Jimmy Carter is moving smartly to bury the busted Iranian rescue mission. Hence the quick appointment of Sen. Muskie as secretary of state, and the decision to give up the Rose Garden in favor of the campaign trail.
But can a president walk away from such a fiasco as if nothing had happened? Is it possible to put a lid on one of the most widely publicized failures in history?
"No way," would seem to be the answer at first blush. But the sad turn of events in Iran rubbed against all sections of public and official opinion in a moment of intense competition among rivals for the presidency.
Liberal sentiment took offense at the resort to force. The resignation of Cyrus Vance as secretary of state furnished a martyr and a cause celebre. Though the former secretary has said nothing in public, he has privately been telling friends that the mission was a "harebrained" scheme that couldn't possibly have succeeded. That view, coupled with alarm about driving Iran into the arms of Russia, is generally entertained by Vance's friends and supporters throughout government, and in the press and television.
Conservatives and others, disposed to support the mission at first, have been made increasingly uneasy by details leaked to silence liberal critics. The most prestigious committee in the Congress, the Senate Armed Services Committee, has engaged itself to get to the bottom of a veritable Everest of distressing rumors and reports.
Leading committee members suspect that the basic plan was far too complicated to succeed. They fear the preparations, particularly the training of the helicopter pilots, were inadequate. They are inclined to believe that leaks may have compromised some intelligience assets in Iran, and ongoing negotiations for base rights in Oman. They wonder whether the White House did not impose too many controls from the top. They smell a political role in the shaping of the operation -- perhaps by the president's chief of staff, Hamilton Jordan.
But despite their extent and depth, the doubts and suspicions seem sure to be muffled. For one thing, there is the impact of the Muskie appointment. By itself it turned attention from the outgoing, and toward the incoming, secretary of stte. Vance is already a receding figure for whom no one will risk doing serious battle. The play in Washington is for the favor and attention of Muskie.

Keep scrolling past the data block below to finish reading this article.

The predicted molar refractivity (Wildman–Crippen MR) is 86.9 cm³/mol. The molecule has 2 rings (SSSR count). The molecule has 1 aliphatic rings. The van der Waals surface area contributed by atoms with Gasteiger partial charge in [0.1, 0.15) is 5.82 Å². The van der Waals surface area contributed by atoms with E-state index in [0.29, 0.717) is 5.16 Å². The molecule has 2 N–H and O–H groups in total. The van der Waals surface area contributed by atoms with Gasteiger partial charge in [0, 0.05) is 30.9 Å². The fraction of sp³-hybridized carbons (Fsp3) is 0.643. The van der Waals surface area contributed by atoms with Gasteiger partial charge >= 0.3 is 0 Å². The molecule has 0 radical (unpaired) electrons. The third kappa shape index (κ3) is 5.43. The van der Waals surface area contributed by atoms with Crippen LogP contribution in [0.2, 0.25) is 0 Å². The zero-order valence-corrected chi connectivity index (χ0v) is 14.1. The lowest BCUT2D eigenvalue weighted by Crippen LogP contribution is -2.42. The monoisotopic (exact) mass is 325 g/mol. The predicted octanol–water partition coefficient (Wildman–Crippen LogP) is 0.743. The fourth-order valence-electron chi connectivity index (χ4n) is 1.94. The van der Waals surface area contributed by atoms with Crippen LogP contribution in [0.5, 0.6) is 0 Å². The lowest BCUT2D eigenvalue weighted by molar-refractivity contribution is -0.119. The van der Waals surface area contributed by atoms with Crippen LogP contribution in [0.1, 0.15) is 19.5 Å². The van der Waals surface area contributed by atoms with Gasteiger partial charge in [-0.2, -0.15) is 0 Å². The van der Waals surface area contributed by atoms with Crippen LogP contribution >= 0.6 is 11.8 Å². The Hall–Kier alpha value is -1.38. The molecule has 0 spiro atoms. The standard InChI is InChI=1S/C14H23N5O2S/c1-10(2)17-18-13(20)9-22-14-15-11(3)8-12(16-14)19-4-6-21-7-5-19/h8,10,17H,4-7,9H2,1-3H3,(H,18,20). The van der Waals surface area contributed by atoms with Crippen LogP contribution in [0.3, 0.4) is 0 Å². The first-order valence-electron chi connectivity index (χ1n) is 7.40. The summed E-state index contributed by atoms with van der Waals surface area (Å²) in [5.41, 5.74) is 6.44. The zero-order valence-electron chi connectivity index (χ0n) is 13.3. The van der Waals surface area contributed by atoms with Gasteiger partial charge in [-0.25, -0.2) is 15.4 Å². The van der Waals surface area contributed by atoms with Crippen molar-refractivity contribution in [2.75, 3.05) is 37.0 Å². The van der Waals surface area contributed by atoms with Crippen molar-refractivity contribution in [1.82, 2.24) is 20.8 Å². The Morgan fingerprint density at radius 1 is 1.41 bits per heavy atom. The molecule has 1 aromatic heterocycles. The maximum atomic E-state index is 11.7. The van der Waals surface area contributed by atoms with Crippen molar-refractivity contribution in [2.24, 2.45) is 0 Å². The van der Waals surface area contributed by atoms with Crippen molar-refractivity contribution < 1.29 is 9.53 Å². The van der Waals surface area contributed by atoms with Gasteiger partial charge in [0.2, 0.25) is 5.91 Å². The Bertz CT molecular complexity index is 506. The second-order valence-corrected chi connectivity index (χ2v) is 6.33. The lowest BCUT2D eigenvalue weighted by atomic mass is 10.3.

On policy matters, however, Muskie takes almost exactly the same position as Vance. All the people who liked Vance, particularly in the State Department and in the media, also like Muskie. They are not going to embarrass the new boy, and spoil their standing with him, by taking up the cudgels for wht is over and done.
The disposition of the liberal critics of Iran policy to let bygones be bygones inevitable crimps the style of President Carter's chief Democratic opponents. Sen. Kennedy is made to sound self-serving and shrill when he goes after the president on Iran.
As to conservative and moderate critics, they are tied up by their own problems. John Stennis, the chairman of the armed services committee, has always -- as his behavior in the Watergate investigations showed -- equated responsibility with serving the interest of the new president. the committee as a whole has a mystique of secrecy. Several of its leading members, notably Sen. Henry Jackson, believe as a matter of policy that it is wrong to place heavy emphasis on the hostages issue.
Moreover it is not at all clear that the armed services committee is going to find the usual army of eager whistle blowers. The officials who planned the operation at the top -- Secretary of Defense Harold Brown; Gen. David Jones, the chairman of the Joint Chiefs of Staff, and Adm. Stansfield Turner of the Central Intelligence Agency -- are not about to acknowledge the weakness of their work, or their inexperience in such operations. As to participants in the mission, including its leader, Col. Charles Beckwith, they too may have a reason for caution. The leaving behind of bodies, and of secret documents, maps, weapons and helicopters, suggests someone panicked in the middle of the operation.
Accordingly, the leading Republican candidate, Ronald Reagan, is in poor position to exploit the issue in an assertive way. Rather than run the risk of seeming to criticize brave men, his best bet is to quarrel about minor details -- like timing.
Politically, therefore, the president is acting shrewdly to end the Rose Garden strategy with its emphasis on the Iranian hostages. No doubt former Carter fans are right to charge him with hypocrisy in calling the rescue mission an "incomplete success." They are also correct in charging lack of candor when he claims the battle against inflation has "turned the corner." But politically Carter's best shot is to focus attention on the contest with Ronald Reagan. That is one fight he might well win, for the issue that now shapes up before the country is which candidate for president is the least incompetent.